After each day of shooting, I would send Clinton screenshots of the key images from that day and we would discuss how the story was shaping up as a whole. It was really helpful to talk with him and get an outsider’s perspective on how clearly I was communicating what it was like to be at this festival.

How long were you in Tucson working on this?
I spent about 9 days shooting the festival, then Bloomberg decided to run it immediately, so I spent a couple of extra days there gathering the caption info and getting the final images retouched and submitted. The story went to press as I drove back to Los Angeles.

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Was there any security involved since the gems and minerals were so valuable? Who attended this show?
Most of the shows took place in hotels, convention centers or large tents set up in parking lots. There were security guards at all of the shows- but not as many as I would have expected. People were walking around these hotels with thousands of dollars in cash in their pockets, carrying expensive minerals in boxes. One of the most interesting facets of this shoot was the people who attend- there were geologists, museums curators, miners, dealers, retired “rock hounds” or rock collectors, metaphysical types, traveling hippies- everyone was from all over the world- there were some real characters. A general observation that I made was that all of these mineral enthusiasts, whether high end or low end, all shared a deep passion and appreciation for the aesthetic and raw beauty of minerals that come from the earth. Many of these people have extensive scientific knowledge about the formation of minerals- and they appreciate not only the beauty of these specimens, but have an in depth understanding of how they were formed within the context of the earth’s geologic history.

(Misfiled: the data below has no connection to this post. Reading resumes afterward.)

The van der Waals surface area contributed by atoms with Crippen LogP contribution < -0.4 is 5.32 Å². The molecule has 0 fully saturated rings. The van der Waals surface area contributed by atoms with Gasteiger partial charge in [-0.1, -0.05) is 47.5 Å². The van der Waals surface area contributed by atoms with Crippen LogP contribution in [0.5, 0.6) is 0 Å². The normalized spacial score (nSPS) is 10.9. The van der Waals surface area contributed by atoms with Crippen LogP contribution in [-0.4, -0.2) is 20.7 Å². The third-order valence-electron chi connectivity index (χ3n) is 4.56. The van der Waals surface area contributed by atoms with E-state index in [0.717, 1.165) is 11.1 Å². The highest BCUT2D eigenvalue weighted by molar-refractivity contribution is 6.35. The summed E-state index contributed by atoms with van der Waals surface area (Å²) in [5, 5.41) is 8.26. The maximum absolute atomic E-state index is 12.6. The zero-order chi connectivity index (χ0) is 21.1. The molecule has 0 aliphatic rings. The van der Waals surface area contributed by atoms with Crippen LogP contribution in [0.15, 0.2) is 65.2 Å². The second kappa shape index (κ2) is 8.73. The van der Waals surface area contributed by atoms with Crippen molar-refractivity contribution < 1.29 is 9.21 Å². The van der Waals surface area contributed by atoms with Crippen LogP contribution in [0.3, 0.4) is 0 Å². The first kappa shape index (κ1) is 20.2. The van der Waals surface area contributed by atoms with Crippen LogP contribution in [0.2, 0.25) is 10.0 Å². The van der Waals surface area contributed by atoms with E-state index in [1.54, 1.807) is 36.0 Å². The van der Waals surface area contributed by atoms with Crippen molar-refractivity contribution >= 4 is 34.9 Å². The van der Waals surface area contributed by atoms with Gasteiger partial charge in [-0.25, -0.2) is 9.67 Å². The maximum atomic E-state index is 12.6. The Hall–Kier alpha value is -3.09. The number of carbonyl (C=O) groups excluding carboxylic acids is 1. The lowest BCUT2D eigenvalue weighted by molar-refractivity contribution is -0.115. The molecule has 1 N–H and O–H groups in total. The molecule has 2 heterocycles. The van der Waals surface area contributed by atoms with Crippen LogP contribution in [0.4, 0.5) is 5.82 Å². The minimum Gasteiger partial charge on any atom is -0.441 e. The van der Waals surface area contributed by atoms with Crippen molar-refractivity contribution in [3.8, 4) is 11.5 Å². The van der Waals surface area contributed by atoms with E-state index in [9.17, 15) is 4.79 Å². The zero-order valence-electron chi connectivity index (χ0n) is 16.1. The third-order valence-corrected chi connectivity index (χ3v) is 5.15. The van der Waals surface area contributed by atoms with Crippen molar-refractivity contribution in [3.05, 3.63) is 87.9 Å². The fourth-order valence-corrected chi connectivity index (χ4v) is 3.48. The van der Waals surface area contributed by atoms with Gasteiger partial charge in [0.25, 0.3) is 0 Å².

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Categories: Business

Find Your Natural Patter

ASMP's Strictly Business - Tue, 03/10/2015 - 12:01am

[by Jenna Close]

It took me a long time to be comfortable working with people. My big breakthrough came on a job for NBC that required photographing upwards of 60 people in a very particular and stylized way. By the end of the first day I was completely exhausted from inventing things to say to the subjects. On the second day I was too brain dead to force it, and that’s when a wonderful thing happened.

My patter became more natural, the communication and direction flowed in a comforting rhythm and in return my subjects were much more relaxed and at ease. I was calmer, and so were they. I was more confident, and because of that they became more confident in me and in themselves. The entire process seemed to slow down, and it felt like I could see better. I began to notice how I could be more effective, like taking a moment to explain the process before beginning to shoot, or continually making small changes to posing, even if only to assure them that I was in control and would take care of them as subjects.

Everyone has a different style of patter when working with people. It takes practice to find what works best for you, and what works best for you may not be what works best for someone else. I was trying so intently to do everything I had ever learned about working with talent (and all at the same time) that I wasn’t aware of what kind of vibe I was giving off. Becoming comfortable with my own way of working has allowed me to project an air of confidence that has a positive effect on my subjects. This patter is now second nature, I hardly have to think about it, and this is the optimal point to reach. Now that it’s not forced, it’s actually fun.  So go out and shoot 60 people in a row. You’ll have found your groove well before you finish.

Jenna Close is gradually overcoming her shyness around people, thanks mostly to photography but also occasionally to wine. She can be found at www.p2photography.net.

 

Categories: Business, Photo Industry

The Daily Promo: Keith Barraclough

A Photo Editor's Blog - Mon, 03/09/2015 - 10:02am

Keith Barraclough

Sample from the deck of The Redhead Playing cards The Redhead Project The Redhead Project The Redhead Project The Redhead Project The Redhead Project The Redhead Project
Who printed it?

A company out of Arlington, Texas called Liberty Playing Cards

Who designed it?

I designed the deck, using Liberty’s Adobe Illustrator-compatible playing card template.